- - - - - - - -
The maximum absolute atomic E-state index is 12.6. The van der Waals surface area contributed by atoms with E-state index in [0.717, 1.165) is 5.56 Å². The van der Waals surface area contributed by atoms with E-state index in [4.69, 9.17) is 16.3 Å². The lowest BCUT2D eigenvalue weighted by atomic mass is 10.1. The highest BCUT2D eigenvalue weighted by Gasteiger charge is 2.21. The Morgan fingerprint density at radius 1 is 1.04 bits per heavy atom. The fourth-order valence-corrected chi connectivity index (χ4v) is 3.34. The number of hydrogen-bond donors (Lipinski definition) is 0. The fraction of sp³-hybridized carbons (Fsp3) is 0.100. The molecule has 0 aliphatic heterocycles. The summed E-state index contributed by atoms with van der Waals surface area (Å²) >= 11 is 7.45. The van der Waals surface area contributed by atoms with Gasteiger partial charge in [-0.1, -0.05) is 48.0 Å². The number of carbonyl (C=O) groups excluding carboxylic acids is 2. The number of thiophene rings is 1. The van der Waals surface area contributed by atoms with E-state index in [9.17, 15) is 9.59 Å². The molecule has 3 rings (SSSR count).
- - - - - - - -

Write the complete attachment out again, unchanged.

The maximum absolute atomic E-state index is 12.6. The van der Waals surface area contributed by atoms with E-state index in [0.717, 1.165) is 5.56 Å². The van der Waals surface area contributed by atoms with E-state index in [4.69, 9.17) is 16.3 Å². The lowest BCUT2D eigenvalue weighted by atomic mass is 10.1. The highest BCUT2D eigenvalue weighted by Gasteiger charge is 2.21. The Morgan fingerprint density at radius 1 is 1.04 bits per heavy atom. The fourth-order valence-corrected chi connectivity index (χ4v) is 3.34. The number of hydrogen-bond donors (Lipinski definition) is 0. The fraction of sp³-hybridized carbons (Fsp3) is 0.100. The molecule has 0 aliphatic heterocycles. The summed E-state index contributed by atoms with van der Waals surface area (Å²) >= 11 is 7.45. The van der Waals surface area contributed by atoms with Gasteiger partial charge in [-0.1, -0.05) is 48.0 Å². The number of carbonyl (C=O) groups excluding carboxylic acids is 2. The number of thiophene rings is 1. The van der Waals surface area contributed by atoms with E-state index in [9.17, 15) is 9.59 Å². The molecule has 3 rings (SSSR count).